Anaphylaxis is a rapidly progressing, life-threatening allergic reaction.


The symptoms of anaphylaxis usually occur within minutes of exposure to an allergen. Symptoms usually vary in severity. Sometimes they only cause mild itching or swelling, but in some people they can be severe and life threatening [8].

The symptoms of anaphylaxis include itchy skin with red, raised rashes known as hives. There may be urticaria, angioedema and flushing.

The respiratory symptoms include nasal congestion, sneezing, rhinorrhea, hoarseness, stridor, dyspnea, bronchospasm and hypoxia.

In the cardiovascular system, anaphylaxis may manifest with dizziness, syncope, hypotension, arrhythmia, palpitations and substernal pain.

The gastrointestinal symptoms include nausea, vomiting, diarrhea, dysphagia and abdominal cramps. The other symptoms include headache, seizures, loss of consciousness, a feeling of anxiety and urinary urgency.


Anaphylaxis can be diagnosed on the basic of complete medical history including history about drugs and previous allergic reactions. The past medical history of seizure disorders, psychological issues, mastocytosis and food allergies may also help to confirm the diagnosis.

On general physical examination, the common signs include arrhythmia, pulmonary edema, hives, low blood pressure, mental confusion, rapid pulse, swelling of the eyes and face, wheezing and weakness.

Blood tests for histamine might be useful in diagnosing anaphylaxis due to insect stings or medications. However, they are not specific for the diagnosis.


Anaphylaxis is a medical emergency that may require immediate therapy. There are different international recommendations for the management of anaphylaxis [9]. The general principles involved in the treatment include the following.

Cardiopulmonary resuscitation measures such as airway management, breathing and ventilation, supplemental oxygen, large volumes of intravenous fluids and close monitoring must be taken immediately [10].

The first line of approach to the treatment of anaphylaxis is the administration of adrenaline. It must be given intramuscularly into the mid anterolateral thigh as soon as the anaphylactic reaction is suspected. The injection may be repeated every 5-15 minutes.

Antihistamines and cortisone must be given to reduce inflammation of air passages and improve breathing. For circulatory collapse and hypotension, fluid therapy and vasopressors are given. It is very important to maintain airway by using bronchodilator drugs. Nebulized salbutamol may be effective for bronchospasm that does not resolve with epinephrine. A beta agonist such as albuterol is given to relieve breathing symptoms. Corticosteroids are administered in severe anaphylactic reactions. Oxygen inhalation is given for cyanosis or low oxygen tension PO2.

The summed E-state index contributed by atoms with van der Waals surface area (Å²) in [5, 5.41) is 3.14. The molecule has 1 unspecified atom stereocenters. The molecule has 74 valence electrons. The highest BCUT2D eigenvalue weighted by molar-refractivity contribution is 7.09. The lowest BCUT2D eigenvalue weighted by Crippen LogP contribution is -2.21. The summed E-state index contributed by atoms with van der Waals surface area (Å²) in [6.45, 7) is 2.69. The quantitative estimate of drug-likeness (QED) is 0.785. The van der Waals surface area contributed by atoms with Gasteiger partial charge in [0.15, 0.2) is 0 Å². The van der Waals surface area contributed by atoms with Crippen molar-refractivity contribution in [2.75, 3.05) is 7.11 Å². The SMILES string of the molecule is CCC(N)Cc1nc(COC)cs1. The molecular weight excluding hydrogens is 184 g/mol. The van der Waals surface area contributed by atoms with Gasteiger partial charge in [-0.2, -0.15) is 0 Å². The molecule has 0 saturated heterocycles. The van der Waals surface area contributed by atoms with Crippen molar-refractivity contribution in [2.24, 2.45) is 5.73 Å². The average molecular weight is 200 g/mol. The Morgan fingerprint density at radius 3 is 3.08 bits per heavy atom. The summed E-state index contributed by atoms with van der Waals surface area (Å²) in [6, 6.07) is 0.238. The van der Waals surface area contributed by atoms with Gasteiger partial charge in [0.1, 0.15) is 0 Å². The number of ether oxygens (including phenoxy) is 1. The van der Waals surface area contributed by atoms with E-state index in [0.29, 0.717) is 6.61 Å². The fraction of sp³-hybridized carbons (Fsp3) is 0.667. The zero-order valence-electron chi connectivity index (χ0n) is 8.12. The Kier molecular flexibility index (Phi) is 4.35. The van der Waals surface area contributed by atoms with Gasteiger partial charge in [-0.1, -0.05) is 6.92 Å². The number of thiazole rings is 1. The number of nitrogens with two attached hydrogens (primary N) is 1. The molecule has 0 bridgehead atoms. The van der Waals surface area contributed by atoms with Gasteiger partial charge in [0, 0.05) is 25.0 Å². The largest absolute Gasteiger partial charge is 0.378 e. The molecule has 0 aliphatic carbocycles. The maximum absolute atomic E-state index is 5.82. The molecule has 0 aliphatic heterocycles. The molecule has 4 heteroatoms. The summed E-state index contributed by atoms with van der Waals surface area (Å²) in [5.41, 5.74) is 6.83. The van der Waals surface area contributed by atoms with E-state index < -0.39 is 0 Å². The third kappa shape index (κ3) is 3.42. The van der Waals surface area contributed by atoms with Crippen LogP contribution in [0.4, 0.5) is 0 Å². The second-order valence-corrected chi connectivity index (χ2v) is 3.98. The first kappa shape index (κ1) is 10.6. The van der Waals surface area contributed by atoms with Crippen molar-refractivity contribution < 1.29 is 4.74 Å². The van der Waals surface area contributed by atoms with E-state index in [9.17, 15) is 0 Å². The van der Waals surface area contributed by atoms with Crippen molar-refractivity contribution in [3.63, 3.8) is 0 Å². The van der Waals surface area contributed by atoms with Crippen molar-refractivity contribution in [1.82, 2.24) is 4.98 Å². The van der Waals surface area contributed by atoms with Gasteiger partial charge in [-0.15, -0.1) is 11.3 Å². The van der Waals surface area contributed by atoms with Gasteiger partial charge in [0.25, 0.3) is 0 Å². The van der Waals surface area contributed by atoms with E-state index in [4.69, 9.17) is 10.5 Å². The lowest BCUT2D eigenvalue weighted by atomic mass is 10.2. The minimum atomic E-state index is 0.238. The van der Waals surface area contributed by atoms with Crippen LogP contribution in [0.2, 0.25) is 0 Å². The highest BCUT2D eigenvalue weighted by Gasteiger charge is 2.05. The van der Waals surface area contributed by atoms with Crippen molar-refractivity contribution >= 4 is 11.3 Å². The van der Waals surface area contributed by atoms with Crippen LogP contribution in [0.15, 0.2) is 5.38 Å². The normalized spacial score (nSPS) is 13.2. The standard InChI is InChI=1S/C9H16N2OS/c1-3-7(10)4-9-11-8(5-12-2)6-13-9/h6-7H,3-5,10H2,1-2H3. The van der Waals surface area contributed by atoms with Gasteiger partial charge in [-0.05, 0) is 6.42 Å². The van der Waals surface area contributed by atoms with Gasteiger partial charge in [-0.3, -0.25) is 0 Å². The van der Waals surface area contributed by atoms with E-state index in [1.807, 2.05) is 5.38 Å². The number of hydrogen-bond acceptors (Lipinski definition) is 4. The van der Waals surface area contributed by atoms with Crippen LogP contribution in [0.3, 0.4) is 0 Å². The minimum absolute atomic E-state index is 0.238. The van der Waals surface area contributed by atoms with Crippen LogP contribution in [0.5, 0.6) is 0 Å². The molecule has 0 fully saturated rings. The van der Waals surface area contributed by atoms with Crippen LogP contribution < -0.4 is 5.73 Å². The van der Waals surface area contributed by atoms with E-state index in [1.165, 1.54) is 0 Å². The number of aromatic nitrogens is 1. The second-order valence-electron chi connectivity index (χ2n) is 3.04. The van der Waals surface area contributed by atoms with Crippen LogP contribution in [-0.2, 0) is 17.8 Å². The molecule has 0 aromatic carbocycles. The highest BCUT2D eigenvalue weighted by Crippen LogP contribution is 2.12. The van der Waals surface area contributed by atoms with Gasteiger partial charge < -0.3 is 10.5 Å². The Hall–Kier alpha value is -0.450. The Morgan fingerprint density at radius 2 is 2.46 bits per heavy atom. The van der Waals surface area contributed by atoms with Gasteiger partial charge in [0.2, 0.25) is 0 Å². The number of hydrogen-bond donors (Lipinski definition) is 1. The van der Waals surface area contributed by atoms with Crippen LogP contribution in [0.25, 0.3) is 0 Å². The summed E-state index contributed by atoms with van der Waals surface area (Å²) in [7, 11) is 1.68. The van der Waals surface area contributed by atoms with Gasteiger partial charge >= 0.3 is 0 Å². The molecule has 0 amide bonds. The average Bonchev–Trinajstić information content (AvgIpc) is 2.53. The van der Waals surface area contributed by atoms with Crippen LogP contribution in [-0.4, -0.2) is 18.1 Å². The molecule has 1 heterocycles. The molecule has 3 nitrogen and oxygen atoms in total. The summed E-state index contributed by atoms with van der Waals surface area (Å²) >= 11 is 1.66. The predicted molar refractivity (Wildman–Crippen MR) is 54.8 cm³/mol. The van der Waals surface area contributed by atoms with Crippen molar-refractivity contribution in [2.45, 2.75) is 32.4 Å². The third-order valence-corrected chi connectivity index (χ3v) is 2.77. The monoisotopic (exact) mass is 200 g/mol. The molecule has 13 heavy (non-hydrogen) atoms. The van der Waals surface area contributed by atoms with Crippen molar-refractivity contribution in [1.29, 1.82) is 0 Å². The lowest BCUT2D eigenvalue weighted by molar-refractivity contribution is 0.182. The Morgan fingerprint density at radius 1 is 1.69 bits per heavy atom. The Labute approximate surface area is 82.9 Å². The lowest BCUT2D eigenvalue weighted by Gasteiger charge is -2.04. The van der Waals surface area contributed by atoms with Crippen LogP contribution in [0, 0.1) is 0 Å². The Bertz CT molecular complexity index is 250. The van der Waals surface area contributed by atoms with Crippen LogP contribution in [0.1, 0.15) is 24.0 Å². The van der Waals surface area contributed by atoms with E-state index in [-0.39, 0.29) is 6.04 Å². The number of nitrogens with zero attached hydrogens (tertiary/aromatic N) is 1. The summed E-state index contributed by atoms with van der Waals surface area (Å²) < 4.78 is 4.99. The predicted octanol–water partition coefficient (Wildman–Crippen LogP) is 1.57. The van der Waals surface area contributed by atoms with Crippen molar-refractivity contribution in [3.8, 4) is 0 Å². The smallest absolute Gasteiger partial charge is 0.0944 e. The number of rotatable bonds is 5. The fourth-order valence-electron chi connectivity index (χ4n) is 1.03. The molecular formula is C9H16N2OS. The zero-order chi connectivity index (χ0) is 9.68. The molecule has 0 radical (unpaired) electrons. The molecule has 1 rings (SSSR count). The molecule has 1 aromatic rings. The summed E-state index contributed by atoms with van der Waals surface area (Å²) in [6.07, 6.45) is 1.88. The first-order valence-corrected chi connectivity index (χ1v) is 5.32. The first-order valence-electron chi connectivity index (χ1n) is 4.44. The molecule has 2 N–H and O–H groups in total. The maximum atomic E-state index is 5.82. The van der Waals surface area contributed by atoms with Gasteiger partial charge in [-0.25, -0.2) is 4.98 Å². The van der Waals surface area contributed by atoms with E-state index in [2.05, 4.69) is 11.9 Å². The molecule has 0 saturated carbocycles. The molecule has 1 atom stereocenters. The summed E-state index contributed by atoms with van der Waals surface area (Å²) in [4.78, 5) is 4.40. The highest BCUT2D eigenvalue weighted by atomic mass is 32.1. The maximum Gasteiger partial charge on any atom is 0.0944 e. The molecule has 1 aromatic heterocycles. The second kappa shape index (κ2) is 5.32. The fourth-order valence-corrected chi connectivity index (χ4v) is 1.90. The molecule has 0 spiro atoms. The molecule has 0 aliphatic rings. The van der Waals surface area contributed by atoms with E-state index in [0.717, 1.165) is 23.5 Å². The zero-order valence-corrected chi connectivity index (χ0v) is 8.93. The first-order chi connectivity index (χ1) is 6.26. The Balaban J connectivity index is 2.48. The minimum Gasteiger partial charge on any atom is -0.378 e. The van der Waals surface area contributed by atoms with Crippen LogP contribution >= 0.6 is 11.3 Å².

People prone to anaphylaxis are advised to have an ‘allergy action plan’. The action plan usually include use of epinephrine autoinjectors and counselling on avoidance of allergens. There are three types of autoinjectors including EpiPen, Jext and Emerade.

Immunotherapy is available for certain triggers now-a-days to prevent further episodes of anaphylactic reactions. A subcutaneous desensitization course has been found effective against stinging insects and for many foods.


In case of anaphylactic reactions, the prognosis is good if prompt treatment is available. The symptoms usually resolve with immediate, appropriate treatment. There are no long term effects of anaphylaxis other than the possibility of recurrence of the disease. Death usually occurs due to respiratory asphyxia or cardiovascular shock.


Anaphylaxis can occur in response to any allergen [3]. Foods are the most common triggers in children and young adults. Many foods can trigger anaphylaxis such as ingestion of peanuts, wheat, nuts, milk, eggs, grapes, bananas and certain types of seafood such as shell fish [4].

Medications including certain antibiotics, vaccines, opiates, aspirin, non-steroidal anti-inflammatory drugs, local anesthetics, intravenous fluids and insulin can cause life threatening allergic reactions [5].

The stings of fire ants, bees, wasps, yellow jackets, hornets, kissing bugs can also trigger anaphylactic reactions in susceptible individuals [6].

Pollens and other inhaled allergens rarely cause anaphylaxis. The other risk factors include use of latex products such as gloves, blood products including plasma, immunoglobulins and beta-blockers such as epinephrine.